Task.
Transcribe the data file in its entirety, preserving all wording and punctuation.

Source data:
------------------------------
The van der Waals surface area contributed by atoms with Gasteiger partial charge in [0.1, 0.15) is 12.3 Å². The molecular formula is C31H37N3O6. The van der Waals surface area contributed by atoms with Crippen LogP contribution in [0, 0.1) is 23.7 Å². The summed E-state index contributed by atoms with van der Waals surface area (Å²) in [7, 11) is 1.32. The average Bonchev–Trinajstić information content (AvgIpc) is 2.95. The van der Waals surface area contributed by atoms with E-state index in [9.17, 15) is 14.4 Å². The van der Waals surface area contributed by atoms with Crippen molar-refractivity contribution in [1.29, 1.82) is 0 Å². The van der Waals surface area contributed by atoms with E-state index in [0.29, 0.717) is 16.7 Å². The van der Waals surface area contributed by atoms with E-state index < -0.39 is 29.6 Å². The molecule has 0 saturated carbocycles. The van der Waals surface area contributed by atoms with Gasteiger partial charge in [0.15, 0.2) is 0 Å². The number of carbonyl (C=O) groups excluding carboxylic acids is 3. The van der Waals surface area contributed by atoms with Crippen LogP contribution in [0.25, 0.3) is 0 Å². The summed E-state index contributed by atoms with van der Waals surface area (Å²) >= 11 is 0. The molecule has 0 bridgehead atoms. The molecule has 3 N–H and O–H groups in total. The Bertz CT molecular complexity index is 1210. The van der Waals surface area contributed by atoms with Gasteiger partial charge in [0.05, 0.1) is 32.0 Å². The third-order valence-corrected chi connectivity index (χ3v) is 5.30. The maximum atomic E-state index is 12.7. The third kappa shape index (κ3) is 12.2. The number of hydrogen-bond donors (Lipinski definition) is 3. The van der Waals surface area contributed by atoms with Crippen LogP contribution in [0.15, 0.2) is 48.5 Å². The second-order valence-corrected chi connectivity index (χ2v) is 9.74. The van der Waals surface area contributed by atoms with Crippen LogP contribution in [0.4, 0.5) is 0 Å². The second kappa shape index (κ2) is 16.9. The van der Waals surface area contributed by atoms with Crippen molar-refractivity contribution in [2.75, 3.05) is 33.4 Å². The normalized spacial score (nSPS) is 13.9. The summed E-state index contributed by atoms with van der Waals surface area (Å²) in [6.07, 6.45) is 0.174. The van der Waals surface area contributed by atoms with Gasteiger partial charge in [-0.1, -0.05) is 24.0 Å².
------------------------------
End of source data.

The van der Waals surface area contributed by atoms with Gasteiger partial charge in [0.1, 0.15) is 12.3 Å². The molecular formula is C31H37N3O6. The van der Waals surface area contributed by atoms with Crippen LogP contribution in [0, 0.1) is 23.7 Å². The summed E-state index contributed by atoms with van der Waals surface area (Å²) in [7, 11) is 1.32. The average Bonchev–Trinajstić information content (AvgIpc) is 2.95. The van der Waals surface area contributed by atoms with E-state index in [9.17, 15) is 14.4 Å². The van der Waals surface area contributed by atoms with Crippen molar-refractivity contribution in [1.29, 1.82) is 0 Å². The van der Waals surface area contributed by atoms with E-state index in [0.29, 0.717) is 16.7 Å². The van der Waals surface area contributed by atoms with E-state index < -0.39 is 29.6 Å². The molecule has 0 saturated carbocycles. The van der Waals surface area contributed by atoms with Gasteiger partial charge in [0.15, 0.2) is 0 Å². The number of carbonyl (C=O) groups excluding carboxylic acids is 3. The van der Waals surface area contributed by atoms with Crippen LogP contribution in [0.25, 0.3) is 0 Å². The summed E-state index contributed by atoms with van der Waals surface area (Å²) >= 11 is 0. The molecule has 0 bridgehead atoms. The molecule has 3 N–H and O–H groups in total. The Bertz CT molecular complexity index is 1210. The van der Waals surface area contributed by atoms with Gasteiger partial charge in [0.05, 0.1) is 32.0 Å². The third-order valence-corrected chi connectivity index (χ3v) is 5.30. The maximum atomic E-state index is 12.7. The third kappa shape index (κ3) is 12.2. The number of hydrogen-bond donors (Lipinski definition) is 3. The van der Waals surface area contributed by atoms with Crippen LogP contribution in [0.15, 0.2) is 48.5 Å². The second-order valence-corrected chi connectivity index (χ2v) is 9.74. The van der Waals surface area contributed by atoms with Crippen LogP contribution in [0.4, 0.5) is 0 Å². The second kappa shape index (κ2) is 16.9. The van der Waals surface area contributed by atoms with Crippen molar-refractivity contribution in [2.75, 3.05) is 33.4 Å². The normalized spacial score (nSPS) is 13.9. The summed E-state index contributed by atoms with van der Waals surface area (Å²) in [6.07, 6.45) is 0.174. The van der Waals surface area contributed by atoms with Gasteiger partial charge in [-0.1, -0.05) is 24.0 Å².